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5 Things You Didn't Know About The Winter Solstice Festival

It's not just about eating colourful balls.


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5 Things You Didn't Know About The Winter Solstice Festival
Image: Asia Holidays
We know that some of you are currently preparing your heart, mind, soul and stomach for Christmas, but there is another important festival some of you should be familiar with that is celebrated just before the jolly season – Winter Solstice.
 
The Winter Solstice Festival is celebrated by the Chinese and other East Asians usually on or around 22 December every year.
 
The colourful and sweet rice balls soaked in a bowl of soup may just be the only thing some of you know about this festival. So, here are some interesting things you probably didn’t know about the tangyuan (we’ll get more into this later in this article) day!

1) It is the peak of winter

The Winter Solstice Festival is also known as dongzhi, which literally means ‘the extreme of winter’. On this day, areas in the northern hemisphere have the shortest day and longest night.

This day will then become sort of a U-turn and the following days will come with longer daylight and shorter nights.
 
But we don't see this here in Malaysia lah, of course.
The reason for the shorter days has to do with how the Earth travels around the sun. And since we don’t get to experience winter here in Malaysia, we’re about to do a bit of science talk here. So bear with us for a few seconds.
 
The northern and southern hemispheres are divided by the equator. As the Earth tilts at 23.5°, both hemispheres obviously receive different amounts of sunlight. Come December, the northern hemisphere is tilted further away from the sun. Hence why winter time begins in countries positioned north of the equator.
 
Now the winter solstice happens when the northern hemisphere is at the most extreme angle away from the sun. And that’s why we celebrate dongzhi.
 
Although if you want to be super technical and specific, there’s no reason for our country to celebrate this festival lah, but don’t be a party pooper. The more celebrations, the merrier!

2) You grow one year older on this day

The Winter Solstice festival is also called yasui or ‘Asian birthday’ among the Chinese.
 
As we mentioned earlier, Winter Solstice acts as a turning point, so the passing of this day also marks the start of a new solar term.
 
Oprah knew.
Many Chinese, especially the elderly, would consider this day everyone’s birthday because they believe that the whole world has grown one year older after this point, instead of waiting for the Lunar New Year.

3) It is almost as important as Chinese New Year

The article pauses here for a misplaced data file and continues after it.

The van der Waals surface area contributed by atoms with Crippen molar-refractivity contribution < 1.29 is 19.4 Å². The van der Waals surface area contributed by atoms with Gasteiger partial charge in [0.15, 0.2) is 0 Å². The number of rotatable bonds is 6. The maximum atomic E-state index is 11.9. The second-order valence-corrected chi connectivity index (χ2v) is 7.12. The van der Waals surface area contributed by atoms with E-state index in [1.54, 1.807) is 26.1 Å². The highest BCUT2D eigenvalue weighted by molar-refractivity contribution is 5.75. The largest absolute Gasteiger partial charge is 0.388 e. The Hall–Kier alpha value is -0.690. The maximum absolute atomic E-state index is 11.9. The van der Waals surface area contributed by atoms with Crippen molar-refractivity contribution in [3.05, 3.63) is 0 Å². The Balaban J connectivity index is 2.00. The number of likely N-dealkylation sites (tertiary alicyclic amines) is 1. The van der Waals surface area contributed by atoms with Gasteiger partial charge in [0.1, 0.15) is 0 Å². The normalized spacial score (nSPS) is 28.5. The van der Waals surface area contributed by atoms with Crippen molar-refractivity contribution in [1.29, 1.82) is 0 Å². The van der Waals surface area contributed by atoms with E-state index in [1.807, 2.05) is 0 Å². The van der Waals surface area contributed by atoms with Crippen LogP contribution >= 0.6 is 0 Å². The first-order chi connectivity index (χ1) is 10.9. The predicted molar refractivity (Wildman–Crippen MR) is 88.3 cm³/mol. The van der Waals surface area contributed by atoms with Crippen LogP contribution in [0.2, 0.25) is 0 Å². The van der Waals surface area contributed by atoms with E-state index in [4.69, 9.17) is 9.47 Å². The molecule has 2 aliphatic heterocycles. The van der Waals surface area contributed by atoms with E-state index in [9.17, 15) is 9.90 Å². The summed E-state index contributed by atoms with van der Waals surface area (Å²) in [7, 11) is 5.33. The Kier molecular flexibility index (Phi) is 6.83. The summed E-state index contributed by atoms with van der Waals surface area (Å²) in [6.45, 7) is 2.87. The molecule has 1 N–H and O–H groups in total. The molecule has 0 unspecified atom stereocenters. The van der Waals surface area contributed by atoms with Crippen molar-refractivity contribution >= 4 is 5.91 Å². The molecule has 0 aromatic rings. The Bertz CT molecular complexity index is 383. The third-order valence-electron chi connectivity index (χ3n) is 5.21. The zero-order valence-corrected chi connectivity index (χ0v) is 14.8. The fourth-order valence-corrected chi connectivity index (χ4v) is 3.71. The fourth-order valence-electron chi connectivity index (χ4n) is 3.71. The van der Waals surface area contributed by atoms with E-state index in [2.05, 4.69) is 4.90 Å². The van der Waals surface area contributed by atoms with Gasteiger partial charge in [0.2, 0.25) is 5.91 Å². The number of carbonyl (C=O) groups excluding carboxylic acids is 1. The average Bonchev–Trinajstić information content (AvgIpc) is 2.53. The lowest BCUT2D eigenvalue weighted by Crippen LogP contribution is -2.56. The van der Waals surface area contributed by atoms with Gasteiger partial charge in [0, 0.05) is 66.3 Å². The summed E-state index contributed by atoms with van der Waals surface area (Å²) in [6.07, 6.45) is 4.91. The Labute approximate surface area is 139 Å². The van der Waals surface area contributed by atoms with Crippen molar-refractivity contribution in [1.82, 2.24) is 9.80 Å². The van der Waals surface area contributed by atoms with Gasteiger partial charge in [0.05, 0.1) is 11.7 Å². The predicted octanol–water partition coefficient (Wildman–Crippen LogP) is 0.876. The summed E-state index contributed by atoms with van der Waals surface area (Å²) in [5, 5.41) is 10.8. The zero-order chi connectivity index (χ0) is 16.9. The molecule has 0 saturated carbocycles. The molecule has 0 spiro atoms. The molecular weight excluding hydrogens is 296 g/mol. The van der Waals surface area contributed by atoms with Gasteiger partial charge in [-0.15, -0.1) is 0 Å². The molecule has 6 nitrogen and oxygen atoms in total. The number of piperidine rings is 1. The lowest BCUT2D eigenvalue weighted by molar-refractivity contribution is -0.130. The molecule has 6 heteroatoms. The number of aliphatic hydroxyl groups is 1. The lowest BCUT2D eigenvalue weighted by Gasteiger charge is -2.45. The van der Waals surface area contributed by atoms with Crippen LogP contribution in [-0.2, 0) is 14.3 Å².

Speaking of the Lunar New Year, the Winter Solstice Festivals is also considered one of the most important festivals, second only to the biggest Chinese celebration in the world. Some Chinese families even celebrate it as the ‘Small New Year’.
 
History states that during the Zhou and Qin dynasties between 1046 and 207 BC, Winter Solstice was the beginning of a new year. This was when ancestor worshipping ceremonies and family reunions happen.
 
A dragon dance performance during the Winter Solstice Festival.
Sounds almost like CNY, right? If only we get angpow’s on this day too!
 
The Han dynasty between 202 BC and 220 AD was when people actually considered this day as an official holiday. Officials would hold grand ceremonies for the commoners to exchange gifts for celebration.

4) The colourful balls have meaning

Back in the day when majority of the people were farmers, they couldn’t afford meat during festivals and celebrations. So they made tangyuan, or glutinous rice balls, instead on Winter Solstice.
 
But Winter Solstice is not the only time of the year you get to eat these sweet and delicious balls.
In case you’re not familiar, tangyuan are made with sweet rice and served in hot sugar water. But due to the sticky nature of glutinous rice, some children are not able to swallow them properly, so people started making them in red colour using a different type of rice flour.
 
Now, we’ve got a variety of tangyuan that come in different colours and fillings, like red bean paste, crushed peanut or sesame paste.
 
This is how the sesame paste filling looks like.
Chinese families often come together to make these rice balls together to symbolise reunion. Each family member would then get at least one ball that is bigger than the rest. You might want to check with your mom if you didn’t.

5) Not everyone celebrates with the colourful balls

Yes, Chinese living in southern Chinese and other parts of the world do celebrate eating tangyuan during the Winter Solstice Festival. But in northern China, people actually eat savoury dumplings.
 
Now we're getting hungry.
This tradition apparently came from a guy named Zhang Zhongjing who lived during the Han dynasty. He was a famous medical scientist who saw the poor suffering from coldness and hunger during winter. Many of them suffered from severe chilblains (small and itchy swellings on the skin because of reaction to the cold) on their ears.
 
Zhang decided to make dumplings stuffed with lamb, medicine and other ingredients to feed the poor and keep them warm. These dumplings were apparently uniquely shaped like ears, which led to the dumplings we know today.
 
Boy, can we have some of that?
In some parts of China, the saying that your ears will be frozen if you don’t eat dumplings on Winter Solstice lasted to this day!

Do you celebrate the Winter Solstice Festival? What tangyuan colours or flavours do you love to make?

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